But when I started praying, or rather, when I allowed the Holy Spirit to start praying through me, "Let me love what You love and give me a divine hatred for what You hate," I began to see a gradual change come within me. And in all honesty, it's not people God hates. What He hates is the other spirit that is working through their humanity. Truly, He hates the sin, but loves the sinner - a balance we must discover.

A pastor recently reported this situation in his church. They had just been made aware that an unquestionable sin had been hidden in the life of one of his staff members. Now that the sin was out in the open, they didn't know what to do. I gave this counsel: "There isn't even a further decision to be made. The sin has to be dealt with, because if it is not dealt with through real repentance (not just remorse), there is an open door for the enemy to come in and wreak havoc. Be sure of this: the enemy has been patiently waiting for an open opportunity - the devil, as a roaring lion, is out seeking whom he may destroy!" (1 Pet. 5:8). It doesn't matter the nature of the sin, when that behavior becomes ingrained as one's lifestyle, or otherwise influences how choices are made, a door to destruction is opened by that sinner.

The unfortunate thing is that the price for sin is never paid for alone. Inadvertently, the innocent pay a part too, because of their relationships with the sinner. Whole churches can be destroyed or caused to split because of sinful improprieties of the leader(s). Moreover, consider the long-term damage done to whole families because one parent claims to have "fallen out of love," or has given into the devil's trickery through lust. The innocent pay a large price for another's sin!

Too often, when we discover God's purpose behind our "call," like Jeremiah, we may want to quit because the road is often rough and lonely. It is not productive to query God asking, "Why did You pick me for this assignment?" Most likely, He is not going to reveal why you were called. People will try to help you figure that out, but God wants you to trust Him in your call. What was the purpose of God with Jeremiah? He simply needed a mouthpiece. With Jeremiah, God needed someone to go out and declare on His behalf: "I'm not going to put up with this much longer. If you don't repent as a nation, I'm going to bring judgment."

Truthfully, we should be gravely concerned when we read this in Jeremiah 1:16 because of our own nation. Our nation once believed in the one true living God and truly served Him. Things have changed dramatically. And we Christians have stood by lamely saying, "What're you going to do? You can't fight City Hall, you know." It isn't that we are out to fight City Hall. We're not even fighting for a principle or for our "rights." It's that we are out to declare - in the highways and byways and every place that is in the sphere of our own influence - the righteous nature of our God!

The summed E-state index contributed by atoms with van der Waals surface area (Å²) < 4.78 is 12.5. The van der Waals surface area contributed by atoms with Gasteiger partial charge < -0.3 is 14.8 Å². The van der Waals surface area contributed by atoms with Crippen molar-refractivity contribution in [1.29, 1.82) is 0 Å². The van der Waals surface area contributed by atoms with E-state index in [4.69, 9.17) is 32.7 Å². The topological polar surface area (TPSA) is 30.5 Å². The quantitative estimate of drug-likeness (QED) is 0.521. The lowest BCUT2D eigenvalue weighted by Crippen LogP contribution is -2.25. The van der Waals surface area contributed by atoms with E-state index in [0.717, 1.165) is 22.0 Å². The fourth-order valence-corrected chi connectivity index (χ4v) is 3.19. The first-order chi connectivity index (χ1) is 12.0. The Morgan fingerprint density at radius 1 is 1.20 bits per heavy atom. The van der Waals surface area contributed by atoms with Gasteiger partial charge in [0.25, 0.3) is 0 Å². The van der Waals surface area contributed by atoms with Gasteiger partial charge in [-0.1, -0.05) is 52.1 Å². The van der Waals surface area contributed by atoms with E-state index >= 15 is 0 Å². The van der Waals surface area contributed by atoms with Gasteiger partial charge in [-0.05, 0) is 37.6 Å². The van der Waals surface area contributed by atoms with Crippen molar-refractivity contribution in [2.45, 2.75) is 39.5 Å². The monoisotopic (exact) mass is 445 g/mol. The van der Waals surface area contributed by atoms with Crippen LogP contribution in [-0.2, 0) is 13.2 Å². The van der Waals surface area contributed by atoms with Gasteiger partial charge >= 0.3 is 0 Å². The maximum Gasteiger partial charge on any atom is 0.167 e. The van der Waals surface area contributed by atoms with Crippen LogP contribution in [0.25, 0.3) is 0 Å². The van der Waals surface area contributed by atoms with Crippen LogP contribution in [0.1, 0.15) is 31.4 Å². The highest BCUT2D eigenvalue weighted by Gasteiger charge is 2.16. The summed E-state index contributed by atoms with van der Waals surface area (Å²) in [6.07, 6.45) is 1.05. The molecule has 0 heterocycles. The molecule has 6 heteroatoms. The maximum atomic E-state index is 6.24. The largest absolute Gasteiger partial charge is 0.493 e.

God will not always strive or contend with man (Gen. 6:3ff; Isa. 57:16; Mic.7:18,19). Presently, He is both drawing and convicting, but will not forever. He has been extending His mercy for those who will repent by bringing conviction for our sin. Repentance is much easier while He is contending for our purity and cleansing. When He relents, however, and leaves us to our own devices, we tend to fail to respond to His loving appeal with the right heart attitudes. We have become a stiff-necked generation. As a nation, we have hardened our heart toward God. Therefore, we likely will experience judgment, God's judgment, in the United States of America. We must pray.

I tremble at the thought of our upcoming political scene. And, I pray for mercy and grace for our nation. We don't deserve mercy and grace, but thank God, those gifts are not granted to us based on "deserved" merits. We need to pray for God's mercy and grace - mercy and grace to all countries around the world. "God prolong Your judgment just a little longer. Let us show them Your grace. Let us show them how good You are. Let us show them how easy it is to have Your blessing upon a nation. "Blessed is the nation whose God is the LORD" (Psa. 33:12).

Purpose. God will reveal His for each of us as we continue to press in for a greater revelation of and greater intimacy with Him. We can function in the Body of Christ to a certain extent without knowing His purpose for us, but that is like trying to shoot an arrow without a target. You never really know when you make a bull's eye.